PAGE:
Dimitris Melas notes that institutional investors focus more on the selection of active managers than on the selection and combination of risk premia, despite growing evidence that risk premia contribute more to the long-term performance
MSCI engaged in a comprehensive study of the characteristics of various risk premia strategy indices such as value-weighted, risk-weighted, equal-weighted and minimum-volatility over the period 1988 to 2011. Our analysis reveals that during this period these strategies generated positive risk-adjusted returns and higher Sharpe ratios than the market. However, cyclicality in these returns exists, with periods of underperformance that can last several years. This leads us to believe that a well-thought-out combination of risk premia strategies could potentially outperform an allocation to a single strategy.
Diversifying across strategies may help to carry a portfolio through the sometimes extended periods of underperformance that might occur for any single strategy. For example, the combination of value-based strategies which tend to be riskier in times of crisis with risk-based strategies that experience lower volatility looks particularly interesting.
Over the period 1988-2010, the traditional cap weighted MSCI World index in the lower right quadrant produced an annualised return of 7.14% with an annualised volatility of 15.5%. In comparison, all MSCI strategy indices (and combinations) generated higher risk-adjusted returns. The MSCI World Risk Weighted index, for example, generated the highest risk-adjusted return over the period, with an annualised return of 9.95% and an annualised volatility of 13.9%. The MSCI World Minimum Volatility index produced a return of 7.64%, with a much reduced volatility of 11.8%. The MSCI World Value Weighted index generated a return that was close to 2% higher than the MSCI World index with a similar level of volatility. We examined the role of strategy indices in asset allocation and discussed a risk-budgeting framework for integrating risk premia into institutional portfolios. Allocations to risk premia are predicated upon the investment beliefs and research capabilities of specific institutional investors and could be based on the expected risk and performance characteristics of different strategies. Our analysis shows that substituting traditional mandates with risk premia strategies has, historically, reduced volatility and enhanced long-term risk adjusted performance of a sample institutional portfolio.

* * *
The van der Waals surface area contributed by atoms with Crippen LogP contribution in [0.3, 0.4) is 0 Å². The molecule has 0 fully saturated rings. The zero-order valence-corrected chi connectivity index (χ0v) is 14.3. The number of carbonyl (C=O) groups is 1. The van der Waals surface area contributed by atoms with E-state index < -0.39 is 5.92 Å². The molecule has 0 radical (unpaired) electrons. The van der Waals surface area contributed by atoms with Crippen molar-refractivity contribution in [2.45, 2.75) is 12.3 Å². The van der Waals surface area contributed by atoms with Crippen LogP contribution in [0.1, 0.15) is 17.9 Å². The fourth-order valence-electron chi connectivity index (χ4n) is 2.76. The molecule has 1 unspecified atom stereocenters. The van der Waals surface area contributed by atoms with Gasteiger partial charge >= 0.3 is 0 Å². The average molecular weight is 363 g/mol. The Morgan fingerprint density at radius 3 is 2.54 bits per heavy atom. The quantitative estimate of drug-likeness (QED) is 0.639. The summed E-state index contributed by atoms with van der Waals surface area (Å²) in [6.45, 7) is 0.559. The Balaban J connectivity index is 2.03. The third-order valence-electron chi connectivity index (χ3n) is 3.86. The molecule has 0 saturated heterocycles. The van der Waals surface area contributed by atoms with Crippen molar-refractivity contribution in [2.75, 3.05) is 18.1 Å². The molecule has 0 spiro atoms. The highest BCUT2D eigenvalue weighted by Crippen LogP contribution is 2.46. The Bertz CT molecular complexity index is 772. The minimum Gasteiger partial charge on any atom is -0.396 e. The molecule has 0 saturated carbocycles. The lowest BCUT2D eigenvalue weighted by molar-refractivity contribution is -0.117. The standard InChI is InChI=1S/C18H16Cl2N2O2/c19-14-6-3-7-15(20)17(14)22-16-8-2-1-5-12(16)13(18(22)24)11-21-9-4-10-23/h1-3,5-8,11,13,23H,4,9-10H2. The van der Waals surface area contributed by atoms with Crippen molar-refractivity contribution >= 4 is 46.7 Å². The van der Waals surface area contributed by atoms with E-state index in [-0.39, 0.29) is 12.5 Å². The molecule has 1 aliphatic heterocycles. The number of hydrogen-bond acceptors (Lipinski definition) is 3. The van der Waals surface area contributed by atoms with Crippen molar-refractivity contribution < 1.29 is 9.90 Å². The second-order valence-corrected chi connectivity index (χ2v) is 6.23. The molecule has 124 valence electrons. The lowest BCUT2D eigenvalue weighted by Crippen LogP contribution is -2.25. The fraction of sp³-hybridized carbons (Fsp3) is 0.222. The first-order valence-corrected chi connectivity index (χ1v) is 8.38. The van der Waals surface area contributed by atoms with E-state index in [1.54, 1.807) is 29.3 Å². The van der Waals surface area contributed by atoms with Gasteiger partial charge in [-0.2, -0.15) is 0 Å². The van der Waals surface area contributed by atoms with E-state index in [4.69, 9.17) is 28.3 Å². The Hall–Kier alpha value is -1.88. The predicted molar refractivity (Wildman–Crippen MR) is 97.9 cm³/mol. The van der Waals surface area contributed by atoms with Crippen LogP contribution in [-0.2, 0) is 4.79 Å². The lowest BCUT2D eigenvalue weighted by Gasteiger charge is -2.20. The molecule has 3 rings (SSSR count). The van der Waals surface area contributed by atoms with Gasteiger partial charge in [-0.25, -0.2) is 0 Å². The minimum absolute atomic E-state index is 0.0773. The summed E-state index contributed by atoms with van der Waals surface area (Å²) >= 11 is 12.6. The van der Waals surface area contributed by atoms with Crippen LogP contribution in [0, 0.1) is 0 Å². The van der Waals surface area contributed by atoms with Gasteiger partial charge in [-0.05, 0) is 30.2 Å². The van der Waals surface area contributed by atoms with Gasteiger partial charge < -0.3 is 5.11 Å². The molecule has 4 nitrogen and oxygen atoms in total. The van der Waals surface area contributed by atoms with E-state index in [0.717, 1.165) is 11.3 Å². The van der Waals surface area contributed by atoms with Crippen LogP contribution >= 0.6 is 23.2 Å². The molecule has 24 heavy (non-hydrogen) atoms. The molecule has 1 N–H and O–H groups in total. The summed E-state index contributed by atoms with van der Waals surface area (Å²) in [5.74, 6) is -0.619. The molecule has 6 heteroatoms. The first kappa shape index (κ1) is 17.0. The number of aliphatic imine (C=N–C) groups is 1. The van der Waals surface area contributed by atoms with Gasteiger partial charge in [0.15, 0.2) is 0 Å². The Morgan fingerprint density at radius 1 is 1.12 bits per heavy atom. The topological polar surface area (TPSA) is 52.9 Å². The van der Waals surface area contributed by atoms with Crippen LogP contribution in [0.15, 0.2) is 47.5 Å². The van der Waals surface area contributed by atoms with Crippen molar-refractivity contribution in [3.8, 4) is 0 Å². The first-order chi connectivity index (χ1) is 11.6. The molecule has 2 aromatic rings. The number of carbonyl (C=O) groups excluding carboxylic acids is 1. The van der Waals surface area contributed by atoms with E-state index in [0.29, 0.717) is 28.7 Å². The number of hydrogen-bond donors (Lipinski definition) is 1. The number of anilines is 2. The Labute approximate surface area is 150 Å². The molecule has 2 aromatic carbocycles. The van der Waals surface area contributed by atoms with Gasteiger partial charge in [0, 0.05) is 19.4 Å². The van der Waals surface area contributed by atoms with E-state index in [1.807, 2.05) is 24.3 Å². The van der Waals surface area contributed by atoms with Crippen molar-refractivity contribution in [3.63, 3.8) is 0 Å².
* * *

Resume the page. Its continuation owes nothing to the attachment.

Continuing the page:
Traditionally, asset owners manage strategy through strategic asset allocation and selection of managers. The resulting typical organisational structure combines a large line-up of external active managers, often with associated high costs, with a small internal asset owner staff.
The approach that aims to achieve diversification benefits by combining risk premia is also well suited to combinations of active mandates and risk premia. The focus of institutional asset allocation may shift from diversification across managers in multiple alpha mandates towards diversification across strategy betas in multiple index mandates.